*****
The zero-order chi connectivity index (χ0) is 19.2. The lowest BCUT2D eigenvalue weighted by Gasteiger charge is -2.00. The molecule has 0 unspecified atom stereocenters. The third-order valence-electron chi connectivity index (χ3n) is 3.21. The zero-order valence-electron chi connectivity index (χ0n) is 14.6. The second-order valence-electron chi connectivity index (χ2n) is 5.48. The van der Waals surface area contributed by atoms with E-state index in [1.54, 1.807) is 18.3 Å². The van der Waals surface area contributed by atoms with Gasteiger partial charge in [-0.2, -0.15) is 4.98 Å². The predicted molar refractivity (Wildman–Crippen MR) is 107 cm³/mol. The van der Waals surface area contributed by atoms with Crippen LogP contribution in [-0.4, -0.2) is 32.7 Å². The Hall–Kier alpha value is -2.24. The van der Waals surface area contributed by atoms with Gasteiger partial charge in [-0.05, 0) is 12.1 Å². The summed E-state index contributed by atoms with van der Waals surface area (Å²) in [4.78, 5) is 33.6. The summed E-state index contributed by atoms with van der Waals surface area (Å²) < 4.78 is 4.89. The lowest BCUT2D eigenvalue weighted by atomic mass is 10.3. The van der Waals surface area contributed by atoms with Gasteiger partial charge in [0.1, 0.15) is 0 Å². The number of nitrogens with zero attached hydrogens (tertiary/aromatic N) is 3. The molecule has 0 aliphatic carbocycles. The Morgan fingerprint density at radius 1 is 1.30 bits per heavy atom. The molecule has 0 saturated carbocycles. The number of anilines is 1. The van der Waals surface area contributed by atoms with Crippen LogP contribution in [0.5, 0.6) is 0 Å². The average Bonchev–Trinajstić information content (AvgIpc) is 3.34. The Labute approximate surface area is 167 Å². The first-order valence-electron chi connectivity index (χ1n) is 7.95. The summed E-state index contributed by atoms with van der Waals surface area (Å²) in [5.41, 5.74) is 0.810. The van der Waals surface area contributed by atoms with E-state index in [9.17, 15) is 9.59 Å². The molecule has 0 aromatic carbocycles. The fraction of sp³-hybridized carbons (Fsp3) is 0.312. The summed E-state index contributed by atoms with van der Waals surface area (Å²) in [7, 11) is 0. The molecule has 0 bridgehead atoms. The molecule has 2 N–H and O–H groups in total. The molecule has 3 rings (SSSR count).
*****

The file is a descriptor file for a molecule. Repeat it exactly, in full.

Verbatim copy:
The zero-order chi connectivity index (χ0) is 19.2. The lowest BCUT2D eigenvalue weighted by Gasteiger charge is -2.00. The molecule has 0 unspecified atom stereocenters. The third-order valence-electron chi connectivity index (χ3n) is 3.21. The zero-order valence-electron chi connectivity index (χ0n) is 14.6. The second-order valence-electron chi connectivity index (χ2n) is 5.48. The van der Waals surface area contributed by atoms with E-state index in [1.54, 1.807) is 18.3 Å². The van der Waals surface area contributed by atoms with Gasteiger partial charge in [-0.2, -0.15) is 4.98 Å². The predicted molar refractivity (Wildman–Crippen MR) is 107 cm³/mol. The van der Waals surface area contributed by atoms with Crippen LogP contribution in [-0.4, -0.2) is 32.7 Å². The Hall–Kier alpha value is -2.24. The van der Waals surface area contributed by atoms with Gasteiger partial charge in [-0.05, 0) is 12.1 Å². The summed E-state index contributed by atoms with van der Waals surface area (Å²) in [4.78, 5) is 33.6. The summed E-state index contributed by atoms with van der Waals surface area (Å²) < 4.78 is 4.89. The lowest BCUT2D eigenvalue weighted by atomic mass is 10.3. The van der Waals surface area contributed by atoms with Gasteiger partial charge in [0.1, 0.15) is 0 Å². The number of nitrogens with zero attached hydrogens (tertiary/aromatic N) is 3. The molecule has 0 aliphatic carbocycles. The Morgan fingerprint density at radius 1 is 1.30 bits per heavy atom. The molecule has 0 saturated carbocycles. The number of anilines is 1. The van der Waals surface area contributed by atoms with Crippen LogP contribution in [0.5, 0.6) is 0 Å². The average Bonchev–Trinajstić information content (AvgIpc) is 3.34. The Labute approximate surface area is 167 Å². The first-order valence-electron chi connectivity index (χ1n) is 7.95. The summed E-state index contributed by atoms with van der Waals surface area (Å²) in [5.41, 5.74) is 0.810. The van der Waals surface area contributed by atoms with E-state index in [9.17, 15) is 9.59 Å². The molecule has 0 aromatic carbocycles. The fraction of sp³-hybridized carbons (Fsp3) is 0.312. The summed E-state index contributed by atoms with van der Waals surface area (Å²) in [7, 11) is 0. The molecule has 0 bridgehead atoms. The molecule has 2 N–H and O–H groups in total. The molecule has 3 rings (SSSR count).